Now as an MH Fellow with YKA, she’s expanding her impressive scope of work further by launching a campaign to facilitate the process of ensuring better menstrual health and SRH services for women residing in correctional homes in West Bengal. The campaign will entail an independent study to take stalk of the present conditions of MHM in correctional homes across the state and use its findings to build public support and political will to take the necessary action.

Saurabh has been associated with YKA as a user and has consistently been writing on the issue MHM and its intersectionality with other issues in the society. Now as an MHM Fellow with YKA, he’s launched the Right to Period campaign, which aims to ensure proper execution of MHM guidelines in Delhi’s schools.

The long-term aim of the campaign is to develop an open culture where menstruation is not treated as a taboo. The campaign also seeks to hold the schools accountable for their responsibilities as an important component in the implementation of MHM policies by making adequate sanitation infrastructure and knowledge of MHM available in school premises.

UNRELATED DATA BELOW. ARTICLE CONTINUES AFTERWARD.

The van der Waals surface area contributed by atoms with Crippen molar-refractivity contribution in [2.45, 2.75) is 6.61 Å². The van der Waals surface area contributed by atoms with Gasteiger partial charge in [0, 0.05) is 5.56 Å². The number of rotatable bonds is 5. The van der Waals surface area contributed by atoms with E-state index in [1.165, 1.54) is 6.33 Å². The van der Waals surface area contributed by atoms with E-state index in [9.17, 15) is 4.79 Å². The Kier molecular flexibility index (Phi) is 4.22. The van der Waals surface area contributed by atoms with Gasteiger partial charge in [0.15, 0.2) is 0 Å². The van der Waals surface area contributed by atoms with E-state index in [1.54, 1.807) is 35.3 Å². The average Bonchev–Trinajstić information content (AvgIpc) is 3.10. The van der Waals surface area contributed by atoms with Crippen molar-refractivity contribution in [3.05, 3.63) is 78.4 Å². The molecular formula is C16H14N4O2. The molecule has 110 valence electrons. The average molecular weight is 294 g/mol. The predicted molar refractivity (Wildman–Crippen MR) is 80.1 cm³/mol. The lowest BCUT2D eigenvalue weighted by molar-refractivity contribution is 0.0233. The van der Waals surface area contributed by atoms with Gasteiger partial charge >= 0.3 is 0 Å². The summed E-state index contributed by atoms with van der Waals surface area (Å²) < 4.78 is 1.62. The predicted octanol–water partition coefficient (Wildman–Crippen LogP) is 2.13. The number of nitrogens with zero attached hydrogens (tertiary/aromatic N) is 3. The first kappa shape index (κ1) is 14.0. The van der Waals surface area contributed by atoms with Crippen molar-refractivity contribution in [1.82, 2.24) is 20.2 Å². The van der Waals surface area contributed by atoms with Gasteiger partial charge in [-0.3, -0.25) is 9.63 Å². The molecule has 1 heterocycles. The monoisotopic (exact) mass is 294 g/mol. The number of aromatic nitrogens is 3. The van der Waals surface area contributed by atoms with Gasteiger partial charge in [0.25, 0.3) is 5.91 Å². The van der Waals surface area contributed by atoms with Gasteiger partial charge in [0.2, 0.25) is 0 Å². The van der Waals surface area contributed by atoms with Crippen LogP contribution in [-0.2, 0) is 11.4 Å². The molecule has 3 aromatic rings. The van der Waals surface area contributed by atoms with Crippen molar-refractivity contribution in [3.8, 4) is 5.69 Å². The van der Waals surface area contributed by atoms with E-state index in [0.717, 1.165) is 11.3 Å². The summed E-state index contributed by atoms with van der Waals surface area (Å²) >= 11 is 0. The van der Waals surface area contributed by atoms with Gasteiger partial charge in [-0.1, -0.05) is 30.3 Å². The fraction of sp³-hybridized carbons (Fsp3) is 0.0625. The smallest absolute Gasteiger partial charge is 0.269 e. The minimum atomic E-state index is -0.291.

Read more about his campaign.

Harshita is a psychologist and works to support people with mental health issues, particularly adolescents who are survivors of violence. Associated with the Azadi Foundation in UP, Harshita became an MHM Fellow with YKA, with the aim of promoting better menstrual health.

Her campaign #MeriMarzi aims to promote menstrual health and wellness, hygiene and facilities for female sex workers in UP. She says, “Knowledge about natural body processes is a very basic human right. And for individuals whose occupation is providing sexual services, it becomes even more important.”

Meri Marzi aims to ensure sensitised, non-discriminatory health workers for the needs of female sex workers in the Suraksha Clinics under the UPSACS (Uttar Pradesh State AIDS Control Society) program by creating more dialogues and garnering public support for the cause of sex workers’ menstrual rights. The campaign will also ensure interventions with sex workers to clear misconceptions around overall hygiene management to ensure that results flow both ways.

Read more about her campaign.